Photo Credit: Chaim Goldberg/Flash90

(TPS) The Israel Defense Force is using the current pause in operations, in place since Nov. 24, to enhance readiness, learn from recent battle experiences and develop future operational plans. This preparatory phase is seen as crucial for the success of ongoing and future missions, and contains clues as to how the IDF will return to war when it receives the order to do so from the war cabinet.

On Monday, the IDF Southern Command took advantage of the tactical pause to conduct an operational forum focused on lessons learned so far in the war. Led by the Commanding Officer of Southern Command, Maj. Gen. Yaron Finkelman, it was attended by the division and brigade commanders involved in the ground operations in Gaza and other key Army and Air Force figures.

Advertisement




To date, the main lessons learned from the fighting were presented during the course of the day, and a discussion was conducted regarding operational plans for the continuation of the fighting in the Gaza Strip.

The commanders focused on combat techniques, operational discipline, IDF soldiers’ operations and insights into enemy activity.

A session to learn lessons on fire operations was also held in conjunction with Israeli Air Force squadron commanders since this war has seen unprecedented levels of air and ground cooperation, as well as close air support.

In comments made on Sunday, Israeli Defense Minister Yoav Gallant outlined the way in which the IDF would return to the fighting at the end of the operational pause.

Addressing Givati soldiers and members of the Armored Corps who had been fighting in Gaza and were on break in a special compound set up for them, Gallant said: “Remember that while you are organizing and resting and investigating, the enemy is doing the same thing. You will meet something that is a bit more prepared. Therefore, they will first meet the bombs of the Air Force, then the shells of the tanks and artillery and the blades of the D9, and in the end, also the fire of the infantry soldiers, we will fight across the entire Strip.”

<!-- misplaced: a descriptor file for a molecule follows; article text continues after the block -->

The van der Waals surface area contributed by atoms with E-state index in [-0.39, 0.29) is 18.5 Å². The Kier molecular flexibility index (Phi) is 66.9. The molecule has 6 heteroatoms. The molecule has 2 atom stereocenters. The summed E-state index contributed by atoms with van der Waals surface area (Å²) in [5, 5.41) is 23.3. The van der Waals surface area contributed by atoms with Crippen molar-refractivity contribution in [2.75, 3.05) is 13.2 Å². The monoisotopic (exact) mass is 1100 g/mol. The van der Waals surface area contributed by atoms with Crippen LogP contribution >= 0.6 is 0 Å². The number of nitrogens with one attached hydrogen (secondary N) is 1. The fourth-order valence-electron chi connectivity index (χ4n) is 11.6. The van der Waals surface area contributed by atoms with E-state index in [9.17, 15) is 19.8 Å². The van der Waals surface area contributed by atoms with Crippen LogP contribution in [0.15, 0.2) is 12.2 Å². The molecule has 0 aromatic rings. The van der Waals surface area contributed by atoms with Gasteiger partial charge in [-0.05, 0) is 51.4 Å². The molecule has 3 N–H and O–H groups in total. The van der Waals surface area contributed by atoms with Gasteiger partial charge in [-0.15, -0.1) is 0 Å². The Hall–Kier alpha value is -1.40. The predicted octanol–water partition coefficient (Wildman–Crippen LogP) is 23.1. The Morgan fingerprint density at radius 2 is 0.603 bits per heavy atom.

Gallant made it clear that the war objective of dismantling the Hamas terror army in Gaza has not shifted one iota.

“Everywhere I go, I hear: ‘Let us complete the mission, go all the way.’ I want you to know that the Israel Defense Forces, the security system, the Government of Israel, all the people of Israel, and certainly, I personally, stand 100% behind you until you complete the missions. We do not stop until we are finished,” he stated.

‘Prepare For the Next Stages’

Last week, the IDF indicated that it will be fully prepared to resume combat when the order comes in.

“We will know how to deal with any decision and know how to prepare in such a way that will preserve our operational status, our operational achievements and also how to protect the framework [for a hostage release],” IDF Spokesperson Rear Adm. Daniel Hagari said on Nov. 22, two days before the pause began.

“This is a long war that will have many stages, and this framework will apparently also have stages,” said Hagari. “To meet our war objectives, we will know how to preserve our operational achievements and to prepare for the next stages in the war.”

According to Professor Col. (res.) Gabi Siboni, a senior fellow at the Jerusalem Institute for Strategy and Security (JISS), as well as a senior consultant to the IDF and other Israeli security organizations, restarting the offensive after the truce is fully within Israel’s abilities.

Speaking to the Tazpit Press Service last week, he said: “War always starts before there is fighting, and so will it again. Plans will be made and orders will be given. There is no change in the mission. The main goal will not change—the full destruction of Hamas.”

Siboni added that Israel will seek to kill every known Hamas terrorist.

Advertisement

SHARE
Previous articleIsrael: 2,005 Soldiers Injured Since Oct. 7
Next articleFamily of Israeli Hostage Ofir Tzarfati Informed He is Dead
Yaakov Lappin is a military and strategic affairs correspondent. He also conducts research and analysis for defense think tanks, and is the Israel correspondent for IHS Jane's Defense Weekly. His book, The Virtual Caliphate, explores the online jihadist presence.